How many CPU cores do I need?

In the 3rd installment of the Beginners guide to programming, we will explore Central Processing Unit (CPU) and its role in the computer system and programming. I hope that you remember everything from first and second level programming guide. If not, you can refresh your memory before you jump into this one.

We will start exploring CPU role from the perspective of simple question many people are asking these days which is: How many CPU cores do I need?

We’re bombarded with all kinds of marketing which involve bragging about how many cores has some new mobile phone, tablet, laptop or desktop. A few years ago it was all about frequency, MHz, GHz, etc. So what does it actually mean?

CPU is the core part of a computer system and its main role is information processing. For example, before your computer or phone displays an image on the screen CPU actually reads image data from file storage and convert binary data to the actual visual representation of that image on the screen. In the process, CPU will do many operations like decompressing image data which is stored in a compressed format on disk to occupy as less space as possible. Common image compressions are JPG, PNG, GIF, etc. CPU also perform some controlling operations regarding other system components and generally any kind of processing. Any part of the system which needs any kind of calculation can deploy CPU but most of the time operating system and other software are the most intensive users.

CPU has its own instructions set, which is some kind of low-level programming language (known as Assembler). So if you want to be a major geek, but real one, not Facebook or Twitter bragging script kiddie, you may learn to program with CPU instructions language. However, coding in Assembler is extremely slow and error-prone process so not many people are doing it. Moreover, there are few different CPU architectures with its own instruction sets so to support more than one architecture you would have to learn all those instruction sets. On the other side, programs in Assembler are fastest and most optimized if written properly.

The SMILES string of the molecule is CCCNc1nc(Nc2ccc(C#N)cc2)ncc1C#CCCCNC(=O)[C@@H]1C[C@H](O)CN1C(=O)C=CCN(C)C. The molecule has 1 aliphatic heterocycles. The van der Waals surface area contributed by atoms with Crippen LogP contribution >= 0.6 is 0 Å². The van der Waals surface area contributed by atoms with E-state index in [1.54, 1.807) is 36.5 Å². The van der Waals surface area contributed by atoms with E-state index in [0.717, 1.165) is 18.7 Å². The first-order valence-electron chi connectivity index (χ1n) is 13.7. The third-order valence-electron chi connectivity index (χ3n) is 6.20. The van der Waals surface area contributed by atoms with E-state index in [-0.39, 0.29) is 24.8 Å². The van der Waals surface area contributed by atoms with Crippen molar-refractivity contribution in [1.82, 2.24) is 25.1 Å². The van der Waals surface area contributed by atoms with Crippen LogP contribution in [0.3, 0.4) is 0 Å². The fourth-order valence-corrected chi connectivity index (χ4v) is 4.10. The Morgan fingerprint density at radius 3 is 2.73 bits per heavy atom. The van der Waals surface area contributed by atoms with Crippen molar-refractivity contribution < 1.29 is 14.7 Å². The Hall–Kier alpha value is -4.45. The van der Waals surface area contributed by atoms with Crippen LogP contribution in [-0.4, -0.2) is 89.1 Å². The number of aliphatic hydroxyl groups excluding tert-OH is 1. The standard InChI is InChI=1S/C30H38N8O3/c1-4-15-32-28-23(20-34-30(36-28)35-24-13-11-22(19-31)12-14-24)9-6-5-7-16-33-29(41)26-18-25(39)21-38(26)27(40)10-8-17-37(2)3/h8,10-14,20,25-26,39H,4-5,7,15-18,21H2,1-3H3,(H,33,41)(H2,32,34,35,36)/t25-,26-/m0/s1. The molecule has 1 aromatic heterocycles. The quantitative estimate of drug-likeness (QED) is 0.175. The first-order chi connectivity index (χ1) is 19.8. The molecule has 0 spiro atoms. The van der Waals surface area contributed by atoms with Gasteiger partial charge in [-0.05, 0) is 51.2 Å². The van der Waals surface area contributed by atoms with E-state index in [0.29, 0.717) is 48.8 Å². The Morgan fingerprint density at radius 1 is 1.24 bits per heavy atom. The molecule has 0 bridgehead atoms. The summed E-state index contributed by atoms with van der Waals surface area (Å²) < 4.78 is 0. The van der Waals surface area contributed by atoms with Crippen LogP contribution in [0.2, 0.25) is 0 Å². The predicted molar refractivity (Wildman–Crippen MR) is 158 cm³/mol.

But all other higher level programming languages(C, C++) are automatically translating into CPU instructions for different architectures so there’s usually no need to mess directly with CPU instructions. Now is the right time to mention even higher level programming languages, like PHP or Javascript which are not translating into CPU instructions but use an additional layer of software known as the interpreter or virtual machine. Specifically, Javascript uses interpreter bundled with your browser (all modern browsers support Javascript). There’s also the NodeJS server which also has Javascript interpreter built in. Because of that additional layer of execution interpreting programming languages are slowest but cross-platform which means you write the same code for all different processors and operating systems.